Horizontal gene transfer: does drive evolution (Introduction)

by David Turell @, Friday, July 13, 2018, 18:33 (218 days ago) @ dhw

QUOTES: "New research published in the journal Genome Biology has focussed on genes called retrotransposons, also known transposable elements (TEs), or, more colloquially, “jumping genes”. TEs are genes that can change position on the chromosome, and were first uncovered by the Nobel prize-winning cytogeneticist Barbara McClintock.

"The effect of the introduction of TEs into mammals was striking. “We think the entry of L1s into the mammalian genome was a key driver of the rapid evolution of mammals over the past 100 million years,” says Adelson. (David’s bold)

DAVID: Is this the inventive mechanism used by God or is it another version of chance evolution? Note the effect on mammalian evolution.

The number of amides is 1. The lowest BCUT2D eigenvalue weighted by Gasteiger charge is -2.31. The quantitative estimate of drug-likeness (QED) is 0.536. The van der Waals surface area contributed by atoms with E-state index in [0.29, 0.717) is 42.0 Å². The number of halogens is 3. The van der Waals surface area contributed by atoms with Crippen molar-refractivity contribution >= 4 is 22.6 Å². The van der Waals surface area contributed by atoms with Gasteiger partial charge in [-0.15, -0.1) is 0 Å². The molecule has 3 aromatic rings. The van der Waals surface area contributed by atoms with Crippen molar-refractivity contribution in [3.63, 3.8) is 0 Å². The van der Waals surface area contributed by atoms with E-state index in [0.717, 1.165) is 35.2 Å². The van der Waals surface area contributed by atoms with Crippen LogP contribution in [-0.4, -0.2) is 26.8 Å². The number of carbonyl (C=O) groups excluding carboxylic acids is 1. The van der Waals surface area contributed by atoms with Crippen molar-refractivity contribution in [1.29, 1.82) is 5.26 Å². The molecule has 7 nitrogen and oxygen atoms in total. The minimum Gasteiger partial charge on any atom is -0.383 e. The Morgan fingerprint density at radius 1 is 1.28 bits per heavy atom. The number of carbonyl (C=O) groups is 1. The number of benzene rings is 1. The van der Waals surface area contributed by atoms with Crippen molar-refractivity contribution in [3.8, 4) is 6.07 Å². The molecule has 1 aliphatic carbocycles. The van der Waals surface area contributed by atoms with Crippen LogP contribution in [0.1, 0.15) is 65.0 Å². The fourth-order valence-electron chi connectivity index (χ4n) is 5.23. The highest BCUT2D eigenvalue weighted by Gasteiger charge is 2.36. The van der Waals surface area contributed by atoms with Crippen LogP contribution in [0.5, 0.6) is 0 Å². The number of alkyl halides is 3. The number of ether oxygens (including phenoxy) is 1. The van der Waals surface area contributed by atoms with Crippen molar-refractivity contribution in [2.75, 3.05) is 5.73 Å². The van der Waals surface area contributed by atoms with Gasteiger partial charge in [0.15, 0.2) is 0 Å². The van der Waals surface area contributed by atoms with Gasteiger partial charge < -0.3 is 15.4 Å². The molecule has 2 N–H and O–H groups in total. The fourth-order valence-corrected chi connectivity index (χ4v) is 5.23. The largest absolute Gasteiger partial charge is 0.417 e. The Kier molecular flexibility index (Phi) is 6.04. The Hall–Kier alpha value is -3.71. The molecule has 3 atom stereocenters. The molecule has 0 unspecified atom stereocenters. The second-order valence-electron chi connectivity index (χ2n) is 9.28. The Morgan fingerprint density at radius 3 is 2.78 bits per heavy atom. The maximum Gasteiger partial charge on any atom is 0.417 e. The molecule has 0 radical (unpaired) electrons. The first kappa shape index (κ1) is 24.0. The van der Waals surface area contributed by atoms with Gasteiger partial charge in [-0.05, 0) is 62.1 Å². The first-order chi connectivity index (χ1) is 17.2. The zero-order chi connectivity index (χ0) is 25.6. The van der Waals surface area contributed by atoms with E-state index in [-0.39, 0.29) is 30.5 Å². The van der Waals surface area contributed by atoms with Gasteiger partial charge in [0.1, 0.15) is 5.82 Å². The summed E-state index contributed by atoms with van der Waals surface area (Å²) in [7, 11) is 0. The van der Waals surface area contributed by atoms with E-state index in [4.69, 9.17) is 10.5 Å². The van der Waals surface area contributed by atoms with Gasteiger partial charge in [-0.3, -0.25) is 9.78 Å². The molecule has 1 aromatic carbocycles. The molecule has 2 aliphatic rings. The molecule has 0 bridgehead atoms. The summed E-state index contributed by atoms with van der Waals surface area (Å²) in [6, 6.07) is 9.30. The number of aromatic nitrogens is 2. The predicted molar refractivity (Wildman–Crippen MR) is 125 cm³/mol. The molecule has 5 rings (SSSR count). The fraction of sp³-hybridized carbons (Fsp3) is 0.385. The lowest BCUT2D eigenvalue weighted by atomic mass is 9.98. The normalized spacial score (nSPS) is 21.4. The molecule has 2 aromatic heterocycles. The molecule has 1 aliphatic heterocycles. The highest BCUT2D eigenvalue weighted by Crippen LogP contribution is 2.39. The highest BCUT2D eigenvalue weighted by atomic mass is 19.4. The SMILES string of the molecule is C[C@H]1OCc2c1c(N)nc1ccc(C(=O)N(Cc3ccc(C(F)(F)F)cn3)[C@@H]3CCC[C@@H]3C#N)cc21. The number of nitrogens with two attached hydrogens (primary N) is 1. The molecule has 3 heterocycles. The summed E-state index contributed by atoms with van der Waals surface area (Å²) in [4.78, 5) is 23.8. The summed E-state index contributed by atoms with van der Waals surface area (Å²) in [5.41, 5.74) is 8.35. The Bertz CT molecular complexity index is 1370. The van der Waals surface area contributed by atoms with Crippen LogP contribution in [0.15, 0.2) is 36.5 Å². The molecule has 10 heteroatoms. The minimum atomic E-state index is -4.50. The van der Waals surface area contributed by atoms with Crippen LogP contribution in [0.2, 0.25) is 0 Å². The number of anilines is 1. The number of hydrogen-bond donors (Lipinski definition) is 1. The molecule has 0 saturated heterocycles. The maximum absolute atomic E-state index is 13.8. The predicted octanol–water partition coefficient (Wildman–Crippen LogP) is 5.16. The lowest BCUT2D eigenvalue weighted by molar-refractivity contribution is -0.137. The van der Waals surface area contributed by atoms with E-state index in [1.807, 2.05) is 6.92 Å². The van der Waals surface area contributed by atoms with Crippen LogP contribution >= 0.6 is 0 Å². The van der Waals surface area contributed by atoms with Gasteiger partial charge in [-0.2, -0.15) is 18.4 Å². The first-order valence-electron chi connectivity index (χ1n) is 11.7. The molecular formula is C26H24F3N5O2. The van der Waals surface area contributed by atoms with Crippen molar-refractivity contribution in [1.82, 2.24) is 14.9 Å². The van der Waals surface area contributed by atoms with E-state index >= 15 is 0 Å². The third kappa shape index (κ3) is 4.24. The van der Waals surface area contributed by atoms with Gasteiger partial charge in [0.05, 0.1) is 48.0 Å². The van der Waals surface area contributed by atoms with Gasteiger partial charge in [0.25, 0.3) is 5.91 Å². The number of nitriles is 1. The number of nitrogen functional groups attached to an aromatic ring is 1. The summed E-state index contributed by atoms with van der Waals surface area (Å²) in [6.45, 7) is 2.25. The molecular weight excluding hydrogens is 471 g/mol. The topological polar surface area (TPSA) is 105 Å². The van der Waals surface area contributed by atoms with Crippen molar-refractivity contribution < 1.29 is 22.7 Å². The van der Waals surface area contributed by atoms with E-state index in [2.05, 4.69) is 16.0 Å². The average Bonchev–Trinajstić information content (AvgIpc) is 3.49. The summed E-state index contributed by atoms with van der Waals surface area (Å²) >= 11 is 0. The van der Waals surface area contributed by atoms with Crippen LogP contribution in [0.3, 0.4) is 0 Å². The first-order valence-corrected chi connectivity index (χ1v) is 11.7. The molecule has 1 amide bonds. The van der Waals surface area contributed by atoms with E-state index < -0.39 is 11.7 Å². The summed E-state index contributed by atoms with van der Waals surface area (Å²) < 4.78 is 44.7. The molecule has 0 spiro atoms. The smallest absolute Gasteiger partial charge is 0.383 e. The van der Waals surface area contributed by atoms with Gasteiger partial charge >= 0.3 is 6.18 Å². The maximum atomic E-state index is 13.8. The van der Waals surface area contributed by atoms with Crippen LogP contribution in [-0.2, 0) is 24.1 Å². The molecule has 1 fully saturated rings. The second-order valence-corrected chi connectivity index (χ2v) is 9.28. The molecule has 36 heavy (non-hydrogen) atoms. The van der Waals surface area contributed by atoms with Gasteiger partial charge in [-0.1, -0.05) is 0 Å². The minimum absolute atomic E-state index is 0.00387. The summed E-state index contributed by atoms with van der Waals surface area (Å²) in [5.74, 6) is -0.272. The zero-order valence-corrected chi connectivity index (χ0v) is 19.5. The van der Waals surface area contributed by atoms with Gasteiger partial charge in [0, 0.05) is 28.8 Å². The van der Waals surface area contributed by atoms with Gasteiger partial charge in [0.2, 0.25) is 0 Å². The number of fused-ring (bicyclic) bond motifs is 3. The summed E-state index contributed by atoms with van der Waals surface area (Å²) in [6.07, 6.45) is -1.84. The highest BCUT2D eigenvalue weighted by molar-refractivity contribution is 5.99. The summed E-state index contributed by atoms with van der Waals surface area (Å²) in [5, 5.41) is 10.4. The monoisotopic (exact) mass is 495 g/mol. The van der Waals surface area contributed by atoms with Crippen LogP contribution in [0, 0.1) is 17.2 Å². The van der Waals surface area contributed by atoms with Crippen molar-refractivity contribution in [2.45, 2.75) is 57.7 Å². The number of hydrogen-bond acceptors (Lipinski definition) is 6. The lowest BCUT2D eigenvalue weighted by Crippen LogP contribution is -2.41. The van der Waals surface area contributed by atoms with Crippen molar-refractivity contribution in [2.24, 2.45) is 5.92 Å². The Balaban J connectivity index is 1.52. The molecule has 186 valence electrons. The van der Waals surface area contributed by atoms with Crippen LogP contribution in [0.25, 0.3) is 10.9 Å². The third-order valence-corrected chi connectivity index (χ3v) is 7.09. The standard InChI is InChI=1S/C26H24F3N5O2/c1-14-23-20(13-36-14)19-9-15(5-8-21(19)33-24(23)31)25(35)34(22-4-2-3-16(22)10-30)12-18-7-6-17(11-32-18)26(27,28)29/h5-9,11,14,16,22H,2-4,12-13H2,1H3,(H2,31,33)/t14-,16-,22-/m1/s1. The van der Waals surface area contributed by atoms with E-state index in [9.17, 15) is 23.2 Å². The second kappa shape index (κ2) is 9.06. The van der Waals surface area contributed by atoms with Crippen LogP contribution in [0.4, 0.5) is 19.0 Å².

dhw: Firstly, it’s worth remembering that Barbara McClintock was a firm believer in cellular intelligence. What seems clear to me is that there IS an inventive mechanism. I myself remain unconvinced that it operates by chance, and find it far more likely that it operates through the autonomous intelligence of the cell communities themselves. It may or may not have been designed by your God.

Or the cells run on intelligent information planning and therefore look as if they have innate intelligence..

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